A Changing Profession

If you were to look at my class under a microscope at 60X magnification this week, you would see a little over 100 students at varying stages of attention sitting in the auditorium of Missouri’s CVM, listening to a lecture on the complex world of cancers affecting the bone marrow.  Move out to 40X, and you would understand the slightly spotty attendance and general torpor – in the middle of a stranglehold of nine exams over two weeks of class, the end of this IP doesn’t seem much closer than it did six weeks ago. At 10X, you would see holiday plans in the works, weddings planned, funerals attended, and the general assumed competency of a second year class in the middle of the ‘diseases of animals’ phase of veterinary education. A 4X view would show our citizenship more than academics – symposiums being planned, club-hosted continuing education events for local veterinarians, conservation medicine practiced in the context of the Raptor Rehabilitation Project, and volunteerism at the local shelter and low-cost vaccination clinic. Overall, a standard slide of a second-year veterinary class.

But look at the class grossly – or with your naked eye – as we are trained to always do before putting the slide under the microscope (and as we usually forget to do) – and you would see an education in the midst of evolution. Our curriculum is under constant review by administrators that we rarely interact with day-to-day. New challenges to veterinary medicine, evolving definitions of health and the emerging One Health paradigm (which recognizes and seeks to exploit the overlap of human, animal, and environmental health for the good of all), and increased visibility of the dark side of medicine (compassion fatigue, depression, suicide) are taken into account as our education shifts to address the changing needs of our profession and students. Veterinary education today is very different from the education of James Herriot’s day, as some of our professors always remind us – their ‘When I was in vet school…” comments reminiscent of the “I walked to school, uphill both ways” stories many of us are familiar with from parents/grandparents. But they are right – it is different. Predominantly female incoming classes, with a focus shifting toward small animal, specialty, and conservation medicine, behavior-focused clubs teaching the fear-free and low-stress handling model, and veterinary hospice and in-home euthanasia specialists (though home-visits are definitely nothing new to the veterinary profession!) are indicators of a profession that is changing to adapt to the times, and our curriculum has to change with it.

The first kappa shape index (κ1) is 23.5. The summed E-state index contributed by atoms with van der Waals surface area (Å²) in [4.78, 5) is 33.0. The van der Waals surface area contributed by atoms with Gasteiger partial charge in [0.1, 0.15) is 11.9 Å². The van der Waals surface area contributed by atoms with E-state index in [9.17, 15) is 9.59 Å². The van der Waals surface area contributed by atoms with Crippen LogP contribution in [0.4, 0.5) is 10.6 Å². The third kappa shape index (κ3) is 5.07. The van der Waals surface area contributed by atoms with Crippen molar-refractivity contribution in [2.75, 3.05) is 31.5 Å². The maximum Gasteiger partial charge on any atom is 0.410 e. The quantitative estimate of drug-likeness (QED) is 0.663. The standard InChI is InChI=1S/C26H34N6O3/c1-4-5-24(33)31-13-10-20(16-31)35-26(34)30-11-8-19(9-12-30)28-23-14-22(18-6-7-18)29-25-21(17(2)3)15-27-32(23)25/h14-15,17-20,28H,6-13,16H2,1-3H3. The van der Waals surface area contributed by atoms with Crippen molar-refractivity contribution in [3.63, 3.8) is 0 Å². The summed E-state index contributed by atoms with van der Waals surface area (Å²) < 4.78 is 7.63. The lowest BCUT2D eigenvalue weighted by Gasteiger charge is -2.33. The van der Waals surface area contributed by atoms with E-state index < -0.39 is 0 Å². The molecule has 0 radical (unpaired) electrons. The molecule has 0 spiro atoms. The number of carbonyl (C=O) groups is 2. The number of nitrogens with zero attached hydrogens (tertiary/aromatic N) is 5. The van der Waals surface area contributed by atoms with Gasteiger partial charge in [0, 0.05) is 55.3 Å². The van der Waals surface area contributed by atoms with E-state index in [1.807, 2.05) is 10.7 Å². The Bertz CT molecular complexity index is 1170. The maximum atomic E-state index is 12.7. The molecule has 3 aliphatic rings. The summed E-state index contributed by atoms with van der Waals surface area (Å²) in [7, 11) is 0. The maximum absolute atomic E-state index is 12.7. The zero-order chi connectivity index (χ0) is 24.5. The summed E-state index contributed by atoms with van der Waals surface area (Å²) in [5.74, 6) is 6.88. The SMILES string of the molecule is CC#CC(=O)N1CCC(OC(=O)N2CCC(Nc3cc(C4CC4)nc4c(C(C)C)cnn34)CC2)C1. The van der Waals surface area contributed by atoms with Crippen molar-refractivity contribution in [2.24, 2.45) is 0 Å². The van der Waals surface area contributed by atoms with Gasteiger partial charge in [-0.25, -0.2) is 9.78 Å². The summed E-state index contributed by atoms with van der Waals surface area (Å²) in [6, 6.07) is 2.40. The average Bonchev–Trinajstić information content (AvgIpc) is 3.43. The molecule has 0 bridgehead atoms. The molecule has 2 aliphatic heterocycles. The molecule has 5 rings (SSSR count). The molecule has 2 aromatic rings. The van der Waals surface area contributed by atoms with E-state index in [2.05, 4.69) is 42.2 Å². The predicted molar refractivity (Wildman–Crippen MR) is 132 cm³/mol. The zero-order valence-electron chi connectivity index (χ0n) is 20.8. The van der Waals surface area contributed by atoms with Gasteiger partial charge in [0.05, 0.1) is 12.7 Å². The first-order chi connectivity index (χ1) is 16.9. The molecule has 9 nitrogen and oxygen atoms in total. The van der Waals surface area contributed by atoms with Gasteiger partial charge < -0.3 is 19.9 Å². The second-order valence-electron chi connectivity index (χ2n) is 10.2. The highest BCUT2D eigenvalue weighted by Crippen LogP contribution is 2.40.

In the middle of two hell weeks of exams, it’s too easy to get bogged down in the stress of exams, of trying to cram knowledge into our heads long enough to pass while knowing that we’ll curse ourselves down the line, when we will need that information in a real-life situation. But it helps to take a step back, and remember the big picture. We’re not here to be veterinary students – this is just a transient stage. We are the next generation of veterinarians, and the future of veterinary medicine is something we will help to create.


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